Dr. Erica Marti, second from left, assembles a portable solar energy classroom kit with UNLV students Liz Heider, Francisco Chavarria and Amanda Vasquez–R. Marsh Starks, UNLV Creative Services Photo
Letter from the Director
Vibrant education programs are essential for engaging students to seek careers in science, technology, engineering, and math (STEM) fields. In designing such programs, NEXUS researchers are ensuring that Nevada’s workforce has the skills and training needed for the challenges and opportunities of tomorrow. In this issue of the NEXUS Newsletter you will read about how our NEXUS educators are developing a diverse and sustainable STEM workforce through training high school teachers how to teach their students concepts of engineering design using a “solar kit”; inspiring pre-college students to pursue STEM careers by interacting with scientists; involving the broader community in STEM through bilingual science videos produced by students; and engaging undergraduate students in STEM through research experiences with scientists.
NEXUS workforce development programs are closely aligned with the Nevada Governor’s Plan for Excellence in Economic Development by supporting the industry sectors of renewable energy and workforce diversification.
As always, we welcome future collaborations and partnerships and look forward to hearing back from you!
Dr. Gayle Dana
WORKFORCE DEVELOPMENT HIGHLIGHTS
Building Capacity to Educate Students about Solar Energy
Solar kit in action and ready for transport.–E. Marti Photo
To help teachers educate their students in STEM and solar energy concepts, one NEXUS project has developed a portable solar energy classroom kit, the Sol Traveler. The kits, which were designed by NEXUS graduate student Danielle Nobles-Lookingbill, contain all the materials necessary to turn the Sun’s energy into electricity that can power a pump for solar water heating. The first step in the project is to train the teachers in the concepts of engineering design using the solar kit. Teachers then tailor the kit to meet the learning objectives they have for their students. The project reaches 150-200 students per year per teacher who is trained. For NEXUS University of Las Vegas engineer Dr. Erica Marti, who directs the project, the goal is that solar energy education becomes a component in every high school in Las Vegas and that each high school student gets to experience “real world” engineering challenges. “I would like there to be a very easy or very visible pipeline for students who want to work in solar energy, so that they know what the field entails, how to get educated and how to get a job in the community where they grew up,” Marti says.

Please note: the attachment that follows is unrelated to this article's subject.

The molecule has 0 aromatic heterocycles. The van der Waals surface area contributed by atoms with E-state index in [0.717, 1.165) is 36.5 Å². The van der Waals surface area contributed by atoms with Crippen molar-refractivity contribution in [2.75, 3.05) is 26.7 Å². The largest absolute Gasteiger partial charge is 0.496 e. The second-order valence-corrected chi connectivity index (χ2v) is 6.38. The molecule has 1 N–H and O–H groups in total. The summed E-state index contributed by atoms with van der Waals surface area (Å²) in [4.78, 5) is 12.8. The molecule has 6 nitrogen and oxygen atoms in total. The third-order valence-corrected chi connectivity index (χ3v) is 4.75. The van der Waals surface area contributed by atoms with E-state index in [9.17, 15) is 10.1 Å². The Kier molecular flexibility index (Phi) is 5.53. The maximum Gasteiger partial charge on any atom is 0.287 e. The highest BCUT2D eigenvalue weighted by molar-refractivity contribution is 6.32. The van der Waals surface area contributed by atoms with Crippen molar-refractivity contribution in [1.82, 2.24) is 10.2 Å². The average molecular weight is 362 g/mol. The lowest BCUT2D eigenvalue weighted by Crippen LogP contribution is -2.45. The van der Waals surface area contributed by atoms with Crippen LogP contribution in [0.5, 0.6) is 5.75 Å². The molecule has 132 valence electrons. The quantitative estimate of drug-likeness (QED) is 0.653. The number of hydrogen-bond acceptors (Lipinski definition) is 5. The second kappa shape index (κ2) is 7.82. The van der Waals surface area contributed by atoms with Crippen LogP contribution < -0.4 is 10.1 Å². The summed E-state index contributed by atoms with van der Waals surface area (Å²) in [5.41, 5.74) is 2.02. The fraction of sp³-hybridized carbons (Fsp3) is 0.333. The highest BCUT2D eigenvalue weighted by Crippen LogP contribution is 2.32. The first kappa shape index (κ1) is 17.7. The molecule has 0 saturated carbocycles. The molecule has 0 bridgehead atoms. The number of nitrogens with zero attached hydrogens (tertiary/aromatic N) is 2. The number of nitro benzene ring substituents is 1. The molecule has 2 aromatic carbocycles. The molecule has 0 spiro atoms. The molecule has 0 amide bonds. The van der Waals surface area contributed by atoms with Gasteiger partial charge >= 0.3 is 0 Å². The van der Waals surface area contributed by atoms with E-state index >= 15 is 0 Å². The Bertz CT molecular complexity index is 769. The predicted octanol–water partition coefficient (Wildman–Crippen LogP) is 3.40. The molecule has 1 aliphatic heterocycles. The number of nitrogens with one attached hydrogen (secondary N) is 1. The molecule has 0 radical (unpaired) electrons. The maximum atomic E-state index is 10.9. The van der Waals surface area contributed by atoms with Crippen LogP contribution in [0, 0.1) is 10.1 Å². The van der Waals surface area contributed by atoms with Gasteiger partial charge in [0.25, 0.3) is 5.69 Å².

Inspiring Students to Pursue Scientific Careers
Two SCIP’ers examine a brain with attached spinal cord.–J. Ewing-Taylor Photo
To encourage students to pursue careers in Science, Technology, Engineering and Mathematics (STEM) disciplines, it can be important to provide a glimpse into the real world life of a STEM scientist. The NEXUS STEM Career Investigation Program (SCIP) at the University of Nevada Reno (UNR) and the NEXUS Student Interactions with STEM (SISTEM) program based at the University of Las Vegas Nevada both aim to do just that. Both programs engage local students in interactive lectures and workshops given by scientists from a wide array of specialties including engineers from the Tesla Gigafactory, a forensic scientist from the Washoe County Sheriff’s Office, and university researchers. Both programs aim to catch pre-college students and inspire an early interest in STEM fields, in particular targeting children that were not previously predisposed to STEM to begin with. Ultimately the goal is to show how exciting a career in science can be. “The intention of SCIP and SISTEM is to touch students, preferably in their earlier years of high school, and to help them understand the breadth of possibilities that there are in STEM fields,” says UNR’s Dr. Jacque-Ewing Taylor, and the education Workforce Component Lead for the NEXUS project.
Introducing STEM to the Broader Community
Giselle Serate, Davidson Academy
3-D Printed Robotic Hand–Dyland Bowman Photo